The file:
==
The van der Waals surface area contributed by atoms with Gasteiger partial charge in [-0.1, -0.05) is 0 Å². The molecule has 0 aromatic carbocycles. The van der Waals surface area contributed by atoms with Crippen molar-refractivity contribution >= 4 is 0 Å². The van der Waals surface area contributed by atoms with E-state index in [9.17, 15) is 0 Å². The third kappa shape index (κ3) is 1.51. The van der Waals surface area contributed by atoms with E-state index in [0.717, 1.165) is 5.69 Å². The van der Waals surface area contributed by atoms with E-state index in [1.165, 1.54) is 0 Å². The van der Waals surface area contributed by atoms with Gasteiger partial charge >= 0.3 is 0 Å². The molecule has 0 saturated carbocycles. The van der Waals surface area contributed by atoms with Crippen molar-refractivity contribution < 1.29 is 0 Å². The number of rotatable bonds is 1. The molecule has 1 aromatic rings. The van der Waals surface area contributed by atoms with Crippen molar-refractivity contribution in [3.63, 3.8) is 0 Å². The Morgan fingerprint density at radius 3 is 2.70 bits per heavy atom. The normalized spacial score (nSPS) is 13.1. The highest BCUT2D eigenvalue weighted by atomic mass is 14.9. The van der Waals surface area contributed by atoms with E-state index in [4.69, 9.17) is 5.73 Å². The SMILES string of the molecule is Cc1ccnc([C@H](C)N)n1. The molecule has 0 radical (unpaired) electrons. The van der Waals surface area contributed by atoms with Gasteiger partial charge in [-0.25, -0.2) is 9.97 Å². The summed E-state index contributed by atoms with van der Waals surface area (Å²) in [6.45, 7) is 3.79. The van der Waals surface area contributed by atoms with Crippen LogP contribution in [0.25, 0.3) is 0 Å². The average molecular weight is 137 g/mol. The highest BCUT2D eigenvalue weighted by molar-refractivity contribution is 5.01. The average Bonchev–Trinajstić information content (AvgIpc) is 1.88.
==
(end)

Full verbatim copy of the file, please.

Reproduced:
The van der Waals surface area contributed by atoms with Gasteiger partial charge in [-0.1, -0.05) is 0 Å². The molecule has 0 aromatic carbocycles. The van der Waals surface area contributed by atoms with Crippen molar-refractivity contribution >= 4 is 0 Å². The van der Waals surface area contributed by atoms with E-state index in [9.17, 15) is 0 Å². The third kappa shape index (κ3) is 1.51. The van der Waals surface area contributed by atoms with E-state index in [0.717, 1.165) is 5.69 Å². The van der Waals surface area contributed by atoms with E-state index in [1.165, 1.54) is 0 Å². The van der Waals surface area contributed by atoms with Gasteiger partial charge >= 0.3 is 0 Å². The molecule has 0 saturated carbocycles. The van der Waals surface area contributed by atoms with Crippen molar-refractivity contribution < 1.29 is 0 Å². The number of rotatable bonds is 1. The molecule has 1 aromatic rings. The van der Waals surface area contributed by atoms with Crippen molar-refractivity contribution in [3.63, 3.8) is 0 Å². The Morgan fingerprint density at radius 3 is 2.70 bits per heavy atom. The normalized spacial score (nSPS) is 13.1. The highest BCUT2D eigenvalue weighted by atomic mass is 14.9. The van der Waals surface area contributed by atoms with E-state index in [4.69, 9.17) is 5.73 Å². The SMILES string of the molecule is Cc1ccnc([C@H](C)N)n1. The molecule has 0 radical (unpaired) electrons. The van der Waals surface area contributed by atoms with Gasteiger partial charge in [-0.25, -0.2) is 9.97 Å². The summed E-state index contributed by atoms with van der Waals surface area (Å²) in [6.45, 7) is 3.79. The van der Waals surface area contributed by atoms with Crippen LogP contribution in [0.25, 0.3) is 0 Å². The average molecular weight is 137 g/mol. The highest BCUT2D eigenvalue weighted by molar-refractivity contribution is 5.01. The average Bonchev–Trinajstić information content (AvgIpc) is 1.88.